It should be remembered that Loggins was decided well before Sullivan v. Louisiana (1993) 508 U.S. 275, which held that an error affecting the reasonable doubt standard was structural error, requiring reversal per se. Since the error in the instant case affected the burden of persuasion beyond a reasonable doubt, it should be considered a structural error.
Loggins was also decided before Sandstrom v. Montana (1979) 442 U.S. 510. Sandstrom observed that the court must pay attention to “the way in which a reasonable juror could have interpreted the instruction“ in question. (Id., at p. 514.) In that case the court concluded that it was possible that a reasonable juror could have taken the instruction to be a mandatory presumption. (Id., at p. 515.) Later, the court decided that a reasonable juror “could well have been misled by the instruction ….“ (Id., at p. 517.)
The same principles apply in the instant case. A reasonable juror, confronted with CALJIC No. 14.66, could have been misled into thinking that it placed a burden of persuasion on the appellant, once the prosecution had shown conscious possession of stolen property, despite the fact that CALJIC No. 2.90 was also given. A reasonable juror could easily have inferred that CALJIC 2.90 was a general instruction, to be used unless a more particular instruction became applicable. The juror may have concluded that since CALJIC No. 14.66 was a more particulr instruction (it only applied where there was evidence of recently stolen property), that instruction should be applied to the receiving stolen property charge, instead of the more general CALJIC No. 2.90 instruction. Such a deduction would comport with the principle that where a general statute and a special statute cover the same subject matter, the latter controls. (People v. Coronado (1995) 12 Cal.4th 145, 153-154.) Therefore such a deduction would be reasonable, and shows that a reasonable juror could have been misled by CALJIC No. 14.66.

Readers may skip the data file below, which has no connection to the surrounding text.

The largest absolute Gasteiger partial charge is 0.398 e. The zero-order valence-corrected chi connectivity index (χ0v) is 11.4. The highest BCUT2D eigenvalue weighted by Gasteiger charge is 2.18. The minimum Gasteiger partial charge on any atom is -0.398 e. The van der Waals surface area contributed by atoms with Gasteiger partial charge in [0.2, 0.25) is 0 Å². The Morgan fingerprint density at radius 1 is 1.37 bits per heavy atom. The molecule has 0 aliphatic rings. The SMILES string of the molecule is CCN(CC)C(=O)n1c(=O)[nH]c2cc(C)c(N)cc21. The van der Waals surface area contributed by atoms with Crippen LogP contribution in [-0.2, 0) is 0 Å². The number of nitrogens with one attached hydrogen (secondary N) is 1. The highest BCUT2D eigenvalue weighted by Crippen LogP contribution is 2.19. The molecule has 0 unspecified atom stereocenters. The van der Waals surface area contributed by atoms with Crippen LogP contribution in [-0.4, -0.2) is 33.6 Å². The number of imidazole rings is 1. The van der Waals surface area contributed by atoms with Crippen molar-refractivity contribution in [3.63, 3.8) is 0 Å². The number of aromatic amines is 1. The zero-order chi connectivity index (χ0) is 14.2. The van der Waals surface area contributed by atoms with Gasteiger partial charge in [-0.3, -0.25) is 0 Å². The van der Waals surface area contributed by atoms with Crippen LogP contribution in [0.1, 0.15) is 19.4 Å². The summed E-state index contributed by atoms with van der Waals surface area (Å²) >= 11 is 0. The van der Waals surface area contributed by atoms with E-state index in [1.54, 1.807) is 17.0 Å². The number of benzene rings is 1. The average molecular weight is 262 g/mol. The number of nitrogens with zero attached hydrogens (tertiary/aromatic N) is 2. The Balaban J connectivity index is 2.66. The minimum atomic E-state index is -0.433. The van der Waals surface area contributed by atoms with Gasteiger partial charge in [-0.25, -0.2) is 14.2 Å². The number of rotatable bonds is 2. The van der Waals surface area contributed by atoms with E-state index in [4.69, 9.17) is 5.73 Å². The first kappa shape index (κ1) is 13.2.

For these reasons the use of CALJIC No. 14.66 violated the federal constitution, in that it could reasonably have been interpreted to lighten the prosecution‘s burden of proof on the receiving stolen property charge. Since a jury instruction which reduces the burden of proof is considered structural error, the judgment of conviciton on the receiving stolen property charge must be reversed, and remanded to the trial court for a new trial.